Now obviously, maybe if somebody is targeted. Let’s say somebody responds to some spam or buys some Viagra. This signal to the Scammers that “they’re gullible”. Other scammers may then target this person. I believe this is happening already. The amount of messages you would have to send to his person are a lot lower. So we may see a refining of the scammers techniques but then we’re really moving away from the generic spam email to the custom targeted scamming which exists anyway in the world. So I’m not concerned about the evolution of this. I just don’t want any spam.

Bitcoin was developed in 2009. In 2009 I remember thinking as the governments were turning on the printing presses and targeting inflation as the saviour of the world. I remember thinking about various alternatives to standard currencies which were not controlled by the any governments or central banks. There is obviously gold, - this has been used throughout history as a currency – but has problems with the supply and storage of it and compared to Bitcoin - its transmission. I remember considering a unit of energy maybe a “Wattmeter”. A wattmeter calculation which would be redeemable by going to any sort of power source e.g. Power company or Solar grid.

But anyway, I was very pleased a year or two later to discover that a chap named Satoshi, this is supposedly a pseudonym for him. But he’s come up with the idea of a digital currency which does satisfy many of the requirements for a currency. Which is uniqueness of notes, a limited supply. There’s only 21 million Bitcoins will ever be produced. Some form of mining or increase in the money supply over time. There are downsides to it of course. As with other currencies you can always come up with another version of it. It’s simple software so instead of printing dollar bills I can have my pound notes or a competing currency. So you’re looking at other factors such as stability, transmission, security and other features of the protocol, of the currency protocol.

Anyway it’s interesting times. We had the MtGox failure a month or two ago which obviously has affected the Bitcoin pricing. But I suspect over time once people realise the true flexibility of crypto-currencies or digital currencies they will be swayed. Obviously the exchange rate to traditional currencies need to stabilise. The reason it’s jumping up and down so much, there’s numerous reasons, but one of the main reasons is there’s a relatively small amount of in supply. It is held in the hands of some small groups with large amount of it which means it will go up and down. Obviously, because it hits the headlines every time there’s a lot of volatility.

But nevertheless, this email transmission property that it can be used for. It will probably help in its acceptance. It doesn’t really matter if it’s a thousandth of a cent or a hundredth of a cent. The fact is that there is some money being transferred. If you are an even equilibrium user, you’re sending as much as you are receiving then you shouldn’t have to load the Bitcoin very often, and of course they are tiny amounts that you have to put in.

So, I wanted to consider a company that sends email and how it would impact that and just look at the numbers too. Of course there will be a cost to commercial organisations in the transmission. Actually, it’s only transmission that’s received. If you send a message to… This needs considering… There needs to be some adherence to a standard so the mail server won’t just sit there and accept messages for people who no longer have accounts there because they have a business and people leave and people are still getting messages. You could essentially make a very small amount of money by accepting their messages for delivery. Most of the time, companies switch off the email accounts and start to balance and say, Ann Jones is no longer here so the Bitcoin wouldn’t be sent to them.

But what I wanted to talk about was large companies who typically have large mailing lists. Now I think for the small cost involved, I haven’t got my calculator in front of me. But if they were sending, what would a small to medium enterprise, how many customers? If it was dealing directly with the public, business to consumer. Business to business would be a lot less. Business to business maybe a thousand. Business to consumer, a hundred thousand people and they might want to email them once a month. So that’s a 120 000 messages. Yes, I suspect the costs would still be low, even if it was 1 cent, that’s $1200 a year. But the messages are not going to wind up in the spam bin, or they shouldn’t.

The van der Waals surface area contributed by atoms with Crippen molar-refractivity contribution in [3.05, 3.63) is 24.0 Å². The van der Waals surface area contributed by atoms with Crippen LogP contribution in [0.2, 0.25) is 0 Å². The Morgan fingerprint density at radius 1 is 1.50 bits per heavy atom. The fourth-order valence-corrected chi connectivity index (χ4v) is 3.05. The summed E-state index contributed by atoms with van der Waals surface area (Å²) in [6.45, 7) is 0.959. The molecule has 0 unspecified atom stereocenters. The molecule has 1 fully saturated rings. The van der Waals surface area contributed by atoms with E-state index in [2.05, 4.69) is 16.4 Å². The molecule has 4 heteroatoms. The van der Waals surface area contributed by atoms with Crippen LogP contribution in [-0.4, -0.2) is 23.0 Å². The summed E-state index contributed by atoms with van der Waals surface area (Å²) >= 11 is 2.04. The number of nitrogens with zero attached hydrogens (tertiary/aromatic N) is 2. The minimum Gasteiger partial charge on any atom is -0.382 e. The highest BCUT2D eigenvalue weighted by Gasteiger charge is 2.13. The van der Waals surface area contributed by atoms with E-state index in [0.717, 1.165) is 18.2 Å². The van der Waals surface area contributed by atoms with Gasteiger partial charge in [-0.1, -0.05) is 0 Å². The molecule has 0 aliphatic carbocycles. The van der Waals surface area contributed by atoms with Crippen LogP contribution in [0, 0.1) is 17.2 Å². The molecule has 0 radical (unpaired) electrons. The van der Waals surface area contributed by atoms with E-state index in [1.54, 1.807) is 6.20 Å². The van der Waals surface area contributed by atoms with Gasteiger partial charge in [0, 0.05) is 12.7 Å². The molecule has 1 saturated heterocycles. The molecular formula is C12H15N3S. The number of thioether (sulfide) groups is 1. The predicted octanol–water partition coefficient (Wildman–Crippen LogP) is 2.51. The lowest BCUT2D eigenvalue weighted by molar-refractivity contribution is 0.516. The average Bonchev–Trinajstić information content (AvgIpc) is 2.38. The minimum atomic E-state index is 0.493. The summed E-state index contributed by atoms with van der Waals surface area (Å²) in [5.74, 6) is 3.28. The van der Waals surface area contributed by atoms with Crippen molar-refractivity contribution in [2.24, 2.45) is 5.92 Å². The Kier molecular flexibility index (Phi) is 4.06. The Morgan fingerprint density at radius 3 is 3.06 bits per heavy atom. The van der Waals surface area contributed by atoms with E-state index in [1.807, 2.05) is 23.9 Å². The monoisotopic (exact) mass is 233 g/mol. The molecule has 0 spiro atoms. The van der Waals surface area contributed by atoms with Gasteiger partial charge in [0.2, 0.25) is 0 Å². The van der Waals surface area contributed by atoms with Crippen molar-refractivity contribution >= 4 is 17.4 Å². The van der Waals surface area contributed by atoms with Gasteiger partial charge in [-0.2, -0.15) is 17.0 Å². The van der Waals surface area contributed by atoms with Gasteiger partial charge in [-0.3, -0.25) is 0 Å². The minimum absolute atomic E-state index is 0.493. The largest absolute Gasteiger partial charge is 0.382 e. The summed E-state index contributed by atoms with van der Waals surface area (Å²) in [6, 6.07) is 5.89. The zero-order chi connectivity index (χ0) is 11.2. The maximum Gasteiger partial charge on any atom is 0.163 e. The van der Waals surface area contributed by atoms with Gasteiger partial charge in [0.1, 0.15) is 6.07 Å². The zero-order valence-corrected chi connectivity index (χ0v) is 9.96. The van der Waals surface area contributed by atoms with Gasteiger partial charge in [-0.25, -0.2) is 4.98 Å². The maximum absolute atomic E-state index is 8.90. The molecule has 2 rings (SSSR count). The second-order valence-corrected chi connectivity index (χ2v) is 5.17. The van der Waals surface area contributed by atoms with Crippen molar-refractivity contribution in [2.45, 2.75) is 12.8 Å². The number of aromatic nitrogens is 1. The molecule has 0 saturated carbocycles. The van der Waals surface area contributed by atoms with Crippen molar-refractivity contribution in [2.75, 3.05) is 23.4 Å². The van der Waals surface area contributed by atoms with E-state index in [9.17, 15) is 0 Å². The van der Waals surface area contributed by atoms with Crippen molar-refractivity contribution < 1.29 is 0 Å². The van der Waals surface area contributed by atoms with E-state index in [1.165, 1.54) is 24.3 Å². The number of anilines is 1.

Now of course, the fact that you’re sending some money doesn’t guarantee that the message is not spam. So I’m going to talk about that in a second.

Ok, so a quick discussion here about how this is not going to be the cure all, this is not the elixir, the life giving juice the life giving source. An elixir for removing spam but I think it will, unless it’s worked around it, initially it would have quite a large effect. So at the moment, a lot of spam filters use what’s called Bayesian, after the mathematician Bays. Bayesian probabilities for classifying email into spam. Having spam like structures, word structures, sentences, words, lack of other words which allow software to categorise it.

As we know very often spam does still arrive in my inbox in my Gmail account, Outlook account, my Hotmail outlook account which is being performed by major corporations who are very good at what they do. So I still wind up with a spam message in my inbox and real messages going to my spam tray. So it doesn’t work completely, there’s obviously room for improvement.

Now I would imagine that the fact that the Bitcoin has been transferred wouldn’t completely mark it as spam. If the message said something like ‘want to buy viagra?’ and that was it, and it also sent some Bitcoin. The Bayesian filters could probably still work that one out, I’d hope so anyway. So I’m not claiming that this is going to cure everything. But certainly, these things are only answered in practice.

How developers can make money from this:


The final part is how can developers, and people in the IT industry make money out of this? As I say it needs to be in addition to the SMTP protocol, an extra verb or two and then the transmission to the Bitcoin address and some verification that this has occurred and then eventual delivery of the message.


So what we’re really looking at here is an extension to standard software, so Sendmail or Microsoft SMTP or all the various mail servers that exist in the world. Either the vendors/developers or third parties could produce software that will add these extra verbs to the SMTP protocol and be sold as extensions.

Conclusion


I've looked at the problem of spam, and considered a way that Bitcoin could be included in the transmission process to lower the likelyhood that a spammer will want to send messages.

No comments:

Post a Comment

Live Aid Nice logo

This is the logo from the Live Aid concert's back in the 80s.  I just thought it is such a smart logo that I'd put it here and say...